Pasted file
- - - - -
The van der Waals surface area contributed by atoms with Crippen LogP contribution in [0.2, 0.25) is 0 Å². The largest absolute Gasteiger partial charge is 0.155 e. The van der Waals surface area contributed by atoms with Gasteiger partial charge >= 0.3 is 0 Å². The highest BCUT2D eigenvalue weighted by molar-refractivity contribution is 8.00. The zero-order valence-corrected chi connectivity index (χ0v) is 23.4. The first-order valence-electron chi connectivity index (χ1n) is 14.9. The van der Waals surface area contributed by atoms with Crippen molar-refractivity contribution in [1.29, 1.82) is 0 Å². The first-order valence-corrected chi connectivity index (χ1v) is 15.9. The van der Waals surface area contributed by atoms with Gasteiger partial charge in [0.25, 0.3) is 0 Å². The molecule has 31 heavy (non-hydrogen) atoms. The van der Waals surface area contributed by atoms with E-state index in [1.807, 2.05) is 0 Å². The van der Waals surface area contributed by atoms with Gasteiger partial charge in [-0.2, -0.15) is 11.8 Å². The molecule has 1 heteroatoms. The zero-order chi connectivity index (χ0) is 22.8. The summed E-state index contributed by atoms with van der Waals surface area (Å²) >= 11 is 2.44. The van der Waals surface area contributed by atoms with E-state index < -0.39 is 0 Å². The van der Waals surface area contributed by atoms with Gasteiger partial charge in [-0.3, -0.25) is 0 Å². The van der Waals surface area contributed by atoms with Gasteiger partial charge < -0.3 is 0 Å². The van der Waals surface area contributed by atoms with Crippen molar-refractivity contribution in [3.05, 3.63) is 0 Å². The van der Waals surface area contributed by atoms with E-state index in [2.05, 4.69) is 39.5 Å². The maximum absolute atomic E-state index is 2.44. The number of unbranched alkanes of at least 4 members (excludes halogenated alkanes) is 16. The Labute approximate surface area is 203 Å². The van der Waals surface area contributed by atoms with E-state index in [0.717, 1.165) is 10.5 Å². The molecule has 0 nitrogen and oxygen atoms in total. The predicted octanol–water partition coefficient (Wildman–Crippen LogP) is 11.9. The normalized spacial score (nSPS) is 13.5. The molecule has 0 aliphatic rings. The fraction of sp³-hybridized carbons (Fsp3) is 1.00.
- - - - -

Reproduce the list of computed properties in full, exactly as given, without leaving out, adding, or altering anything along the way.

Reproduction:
The van der Waals surface area contributed by atoms with Crippen LogP contribution in [0.2, 0.25) is 0 Å². The largest absolute Gasteiger partial charge is 0.155 e. The van der Waals surface area contributed by atoms with Gasteiger partial charge >= 0.3 is 0 Å². The highest BCUT2D eigenvalue weighted by molar-refractivity contribution is 8.00. The zero-order valence-corrected chi connectivity index (χ0v) is 23.4. The first-order valence-electron chi connectivity index (χ1n) is 14.9. The van der Waals surface area contributed by atoms with Crippen molar-refractivity contribution in [1.29, 1.82) is 0 Å². The first-order valence-corrected chi connectivity index (χ1v) is 15.9. The van der Waals surface area contributed by atoms with Gasteiger partial charge in [0.25, 0.3) is 0 Å². The molecule has 31 heavy (non-hydrogen) atoms. The van der Waals surface area contributed by atoms with E-state index in [1.807, 2.05) is 0 Å². The van der Waals surface area contributed by atoms with Gasteiger partial charge in [-0.2, -0.15) is 11.8 Å². The molecule has 1 heteroatoms. The zero-order chi connectivity index (χ0) is 22.8. The summed E-state index contributed by atoms with van der Waals surface area (Å²) >= 11 is 2.44. The van der Waals surface area contributed by atoms with E-state index < -0.39 is 0 Å². The van der Waals surface area contributed by atoms with Gasteiger partial charge in [-0.3, -0.25) is 0 Å². The van der Waals surface area contributed by atoms with Gasteiger partial charge < -0.3 is 0 Å². The van der Waals surface area contributed by atoms with Crippen molar-refractivity contribution in [3.05, 3.63) is 0 Å². The van der Waals surface area contributed by atoms with E-state index in [2.05, 4.69) is 39.5 Å². The maximum absolute atomic E-state index is 2.44. The number of unbranched alkanes of at least 4 members (excludes halogenated alkanes) is 16. The Labute approximate surface area is 203 Å². The van der Waals surface area contributed by atoms with E-state index in [0.717, 1.165) is 10.5 Å². The molecule has 0 nitrogen and oxygen atoms in total. The predicted octanol–water partition coefficient (Wildman–Crippen LogP) is 11.9. The normalized spacial score (nSPS) is 13.5. The molecule has 0 aliphatic rings. The fraction of sp³-hybridized carbons (Fsp3) is 1.00.